Meanwhile, Corcoran's organization, ANERA, has provided Palestinian refugee aid since the beginning of the Israeli occupation in 1967. Last month, ANERA was awarded a $50 million grant from USAID to provide water and sanitation projects that serve the most needy Palestinian communities.
Offering the business perspective is Saedeh, the owner and general manager/vice president of the Jerusalem Hotel in Jerusalem, a boutique hotel of his own design and an oft-frequented spot of journalists from the Washington Post and New York Times. Although sacred to Islam's Dome of the Rock and Christianity's Church of the Holy Sepulcher, the Jerusalem's Palestinian population has gradually been diminished by Israeli settlement and military occupation. A Palestinian Christian himself, Saedeh faces unique challenges.
Partnerships for Educational Initiatives
Simultaneously, Fr. Siryani, Br. Curran and Kort will co-host a panel on "Partnerships for Educational Initiatives" (1:30-2:45pm). This workshop will examine ways by which educational institutions and agencies can create partnerships in support of joint grant applications, resource acquisitions, and training of teachers and others.
Fr. Siryani is the general manager of the legal department of the Latin Patriarchate in Jerusalem, and brings 13 years' experience in youth ministry and educational programs. Meanwhile, Kort's experience sits precisely on the other end of groups like ANERA, which implement $50 million USAID grants. Yet Kort's mandate extends to infrastructure rehabilitation, employment generation, social sectors development and humanitarian and emergency assistance — areas that transcend the day-to-day of classroom duties.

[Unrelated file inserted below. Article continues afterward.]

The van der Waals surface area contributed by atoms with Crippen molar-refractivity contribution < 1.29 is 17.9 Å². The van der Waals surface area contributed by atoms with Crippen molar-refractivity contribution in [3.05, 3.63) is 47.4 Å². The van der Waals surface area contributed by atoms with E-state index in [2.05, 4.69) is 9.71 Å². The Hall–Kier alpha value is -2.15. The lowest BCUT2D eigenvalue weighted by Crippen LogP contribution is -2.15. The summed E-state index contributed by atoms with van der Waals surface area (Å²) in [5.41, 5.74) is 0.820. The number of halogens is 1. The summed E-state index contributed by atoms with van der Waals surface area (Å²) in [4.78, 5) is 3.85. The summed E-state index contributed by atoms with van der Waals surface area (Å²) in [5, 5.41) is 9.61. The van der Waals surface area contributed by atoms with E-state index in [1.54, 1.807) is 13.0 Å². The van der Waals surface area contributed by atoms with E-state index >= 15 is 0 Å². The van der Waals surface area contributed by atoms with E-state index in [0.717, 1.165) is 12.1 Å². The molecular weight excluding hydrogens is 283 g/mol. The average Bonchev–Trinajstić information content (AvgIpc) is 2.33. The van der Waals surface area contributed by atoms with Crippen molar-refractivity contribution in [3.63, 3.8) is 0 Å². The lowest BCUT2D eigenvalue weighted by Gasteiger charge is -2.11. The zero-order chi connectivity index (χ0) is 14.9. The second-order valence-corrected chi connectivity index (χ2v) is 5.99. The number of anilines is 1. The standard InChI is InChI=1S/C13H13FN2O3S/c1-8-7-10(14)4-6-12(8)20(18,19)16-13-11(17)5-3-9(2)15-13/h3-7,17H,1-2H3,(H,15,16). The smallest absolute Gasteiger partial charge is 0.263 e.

Br. Curran's experience with Bethlehem University, the city's largest employer, will speak volumes on educational partnerships. Speaking at a 2006 convention in New Jersey, Br. Curran said, "I've never been closer to God than when I am in Bethlehem." Br. Curran's educational expertise is indeed complemented with his familiarity with the contours of Bethlehem.
Arab Christians in Regional Context
An understanding of social development projects would not be complete without discussion on the political and regional context of Arab Christians in the Holy Land (Israel, Palestine and Jordan). This is why from 3:00-4:00pm, HCEF will feature a panel titled, "Arab Christians in Regional Context," featuring H.R.H. Prince Al-Hussein of Jordan and Abunasser of the International Center for Consultations in Israel. This panel will elaborate on their current status and project ways their living conditions could be improved, including dialogue opportunities within and across cultural and religious spheres.